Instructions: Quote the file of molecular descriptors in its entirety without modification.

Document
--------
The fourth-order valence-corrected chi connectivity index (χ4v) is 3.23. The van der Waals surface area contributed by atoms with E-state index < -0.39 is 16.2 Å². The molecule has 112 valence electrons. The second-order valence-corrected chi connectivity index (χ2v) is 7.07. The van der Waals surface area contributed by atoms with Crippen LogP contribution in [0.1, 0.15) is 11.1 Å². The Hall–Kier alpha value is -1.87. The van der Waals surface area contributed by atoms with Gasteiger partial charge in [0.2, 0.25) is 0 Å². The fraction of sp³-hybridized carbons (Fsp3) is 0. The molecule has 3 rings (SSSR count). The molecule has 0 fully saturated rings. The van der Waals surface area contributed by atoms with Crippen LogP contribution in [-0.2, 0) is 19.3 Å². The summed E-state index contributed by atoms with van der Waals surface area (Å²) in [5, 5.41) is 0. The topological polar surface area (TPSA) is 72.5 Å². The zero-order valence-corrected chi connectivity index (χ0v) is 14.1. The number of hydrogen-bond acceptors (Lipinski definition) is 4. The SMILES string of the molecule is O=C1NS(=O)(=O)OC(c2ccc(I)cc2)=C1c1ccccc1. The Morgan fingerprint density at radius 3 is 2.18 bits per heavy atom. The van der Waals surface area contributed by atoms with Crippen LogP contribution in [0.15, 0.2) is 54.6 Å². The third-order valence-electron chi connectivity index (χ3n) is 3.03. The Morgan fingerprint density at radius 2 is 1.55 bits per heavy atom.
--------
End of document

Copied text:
The fourth-order valence-corrected chi connectivity index (χ4v) is 3.23. The van der Waals surface area contributed by atoms with E-state index < -0.39 is 16.2 Å². The molecule has 112 valence electrons. The second-order valence-corrected chi connectivity index (χ2v) is 7.07. The van der Waals surface area contributed by atoms with Crippen LogP contribution in [0.1, 0.15) is 11.1 Å². The Hall–Kier alpha value is -1.87. The van der Waals surface area contributed by atoms with Gasteiger partial charge in [0.2, 0.25) is 0 Å². The fraction of sp³-hybridized carbons (Fsp3) is 0. The molecule has 3 rings (SSSR count). The molecule has 0 fully saturated rings. The van der Waals surface area contributed by atoms with Crippen LogP contribution in [-0.2, 0) is 19.3 Å². The summed E-state index contributed by atoms with van der Waals surface area (Å²) in [5, 5.41) is 0. The topological polar surface area (TPSA) is 72.5 Å². The zero-order valence-corrected chi connectivity index (χ0v) is 14.1. The number of hydrogen-bond acceptors (Lipinski definition) is 4. The SMILES string of the molecule is O=C1NS(=O)(=O)OC(c2ccc(I)cc2)=C1c1ccccc1. The Morgan fingerprint density at radius 3 is 2.18 bits per heavy atom. The van der Waals surface area contributed by atoms with Crippen LogP contribution in [0.15, 0.2) is 54.6 Å². The third-order valence-electron chi connectivity index (χ3n) is 3.03. The Morgan fingerprint density at radius 2 is 1.55 bits per heavy atom.